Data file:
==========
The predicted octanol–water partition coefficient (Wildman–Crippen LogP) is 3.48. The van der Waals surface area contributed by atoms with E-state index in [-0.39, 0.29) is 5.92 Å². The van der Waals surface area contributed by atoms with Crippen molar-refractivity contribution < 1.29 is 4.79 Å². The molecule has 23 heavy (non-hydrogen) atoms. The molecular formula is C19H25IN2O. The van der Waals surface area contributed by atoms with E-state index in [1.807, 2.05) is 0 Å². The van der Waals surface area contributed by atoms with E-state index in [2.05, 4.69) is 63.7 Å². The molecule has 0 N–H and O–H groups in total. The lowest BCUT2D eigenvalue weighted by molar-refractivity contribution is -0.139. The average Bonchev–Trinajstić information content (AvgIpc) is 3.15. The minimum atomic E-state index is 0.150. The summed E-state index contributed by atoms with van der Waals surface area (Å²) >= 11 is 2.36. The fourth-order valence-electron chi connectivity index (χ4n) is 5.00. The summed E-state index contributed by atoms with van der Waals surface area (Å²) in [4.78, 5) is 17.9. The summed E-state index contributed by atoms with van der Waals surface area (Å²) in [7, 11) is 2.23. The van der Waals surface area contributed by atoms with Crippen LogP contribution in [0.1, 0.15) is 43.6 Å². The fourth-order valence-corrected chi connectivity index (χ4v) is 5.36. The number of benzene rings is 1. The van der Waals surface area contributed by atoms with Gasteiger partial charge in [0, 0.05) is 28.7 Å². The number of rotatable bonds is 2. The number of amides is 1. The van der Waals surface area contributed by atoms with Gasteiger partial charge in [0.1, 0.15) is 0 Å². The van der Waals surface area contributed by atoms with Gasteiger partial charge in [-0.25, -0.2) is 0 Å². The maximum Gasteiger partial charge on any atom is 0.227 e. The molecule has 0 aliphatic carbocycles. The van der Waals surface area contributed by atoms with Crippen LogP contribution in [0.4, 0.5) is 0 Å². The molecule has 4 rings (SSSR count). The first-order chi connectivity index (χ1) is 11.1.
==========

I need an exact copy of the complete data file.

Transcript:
The predicted octanol–water partition coefficient (Wildman–Crippen LogP) is 3.48. The van der Waals surface area contributed by atoms with E-state index in [-0.39, 0.29) is 5.92 Å². The van der Waals surface area contributed by atoms with Crippen molar-refractivity contribution < 1.29 is 4.79 Å². The molecule has 23 heavy (non-hydrogen) atoms. The molecular formula is C19H25IN2O. The van der Waals surface area contributed by atoms with E-state index in [1.807, 2.05) is 0 Å². The van der Waals surface area contributed by atoms with E-state index in [2.05, 4.69) is 63.7 Å². The molecule has 0 N–H and O–H groups in total. The lowest BCUT2D eigenvalue weighted by molar-refractivity contribution is -0.139. The average Bonchev–Trinajstić information content (AvgIpc) is 3.15. The minimum atomic E-state index is 0.150. The summed E-state index contributed by atoms with van der Waals surface area (Å²) >= 11 is 2.36. The fourth-order valence-electron chi connectivity index (χ4n) is 5.00. The summed E-state index contributed by atoms with van der Waals surface area (Å²) in [4.78, 5) is 17.9. The summed E-state index contributed by atoms with van der Waals surface area (Å²) in [7, 11) is 2.23. The van der Waals surface area contributed by atoms with Crippen LogP contribution in [0.1, 0.15) is 43.6 Å². The fourth-order valence-corrected chi connectivity index (χ4v) is 5.36. The number of benzene rings is 1. The van der Waals surface area contributed by atoms with Gasteiger partial charge in [0, 0.05) is 28.7 Å². The number of rotatable bonds is 2. The number of amides is 1. The van der Waals surface area contributed by atoms with Gasteiger partial charge in [0.1, 0.15) is 0 Å². The van der Waals surface area contributed by atoms with Gasteiger partial charge in [-0.25, -0.2) is 0 Å². The maximum Gasteiger partial charge on any atom is 0.227 e. The molecule has 0 aliphatic carbocycles. The van der Waals surface area contributed by atoms with Crippen LogP contribution in [0.4, 0.5) is 0 Å². The molecule has 4 rings (SSSR count). The first-order chi connectivity index (χ1) is 11.1.